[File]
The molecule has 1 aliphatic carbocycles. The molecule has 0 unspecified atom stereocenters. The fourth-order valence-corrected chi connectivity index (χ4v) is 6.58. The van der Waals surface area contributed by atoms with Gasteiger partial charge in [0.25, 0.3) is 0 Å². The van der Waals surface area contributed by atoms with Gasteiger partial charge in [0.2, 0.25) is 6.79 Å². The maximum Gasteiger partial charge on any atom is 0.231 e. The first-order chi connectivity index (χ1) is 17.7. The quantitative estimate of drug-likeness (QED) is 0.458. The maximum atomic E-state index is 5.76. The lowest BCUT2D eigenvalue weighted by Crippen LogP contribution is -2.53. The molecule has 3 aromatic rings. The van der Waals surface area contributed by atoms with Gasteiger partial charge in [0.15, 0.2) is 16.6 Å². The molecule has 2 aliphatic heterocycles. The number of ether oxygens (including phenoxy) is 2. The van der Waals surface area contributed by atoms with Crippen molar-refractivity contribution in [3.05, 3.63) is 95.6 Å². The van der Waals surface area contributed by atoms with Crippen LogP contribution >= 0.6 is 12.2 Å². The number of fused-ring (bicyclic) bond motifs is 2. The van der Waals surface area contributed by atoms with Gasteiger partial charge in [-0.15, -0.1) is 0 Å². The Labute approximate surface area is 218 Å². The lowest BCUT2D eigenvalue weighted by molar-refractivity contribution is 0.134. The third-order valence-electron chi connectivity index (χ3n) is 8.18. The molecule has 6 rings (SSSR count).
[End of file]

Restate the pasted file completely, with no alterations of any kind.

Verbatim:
The molecule has 1 aliphatic carbocycles. The molecule has 0 unspecified atom stereocenters. The fourth-order valence-corrected chi connectivity index (χ4v) is 6.58. The van der Waals surface area contributed by atoms with Gasteiger partial charge in [0.25, 0.3) is 0 Å². The van der Waals surface area contributed by atoms with Gasteiger partial charge in [0.2, 0.25) is 6.79 Å². The maximum Gasteiger partial charge on any atom is 0.231 e. The first-order chi connectivity index (χ1) is 17.7. The quantitative estimate of drug-likeness (QED) is 0.458. The maximum atomic E-state index is 5.76. The lowest BCUT2D eigenvalue weighted by Crippen LogP contribution is -2.53. The molecule has 3 aromatic rings. The van der Waals surface area contributed by atoms with Gasteiger partial charge in [0.15, 0.2) is 16.6 Å². The molecule has 2 aliphatic heterocycles. The number of ether oxygens (including phenoxy) is 2. The van der Waals surface area contributed by atoms with Crippen molar-refractivity contribution in [3.05, 3.63) is 95.6 Å². The van der Waals surface area contributed by atoms with Crippen LogP contribution >= 0.6 is 12.2 Å². The number of fused-ring (bicyclic) bond motifs is 2. The van der Waals surface area contributed by atoms with Gasteiger partial charge in [-0.15, -0.1) is 0 Å². The Labute approximate surface area is 218 Å². The lowest BCUT2D eigenvalue weighted by molar-refractivity contribution is 0.134. The third-order valence-electron chi connectivity index (χ3n) is 8.18. The molecule has 6 rings (SSSR count).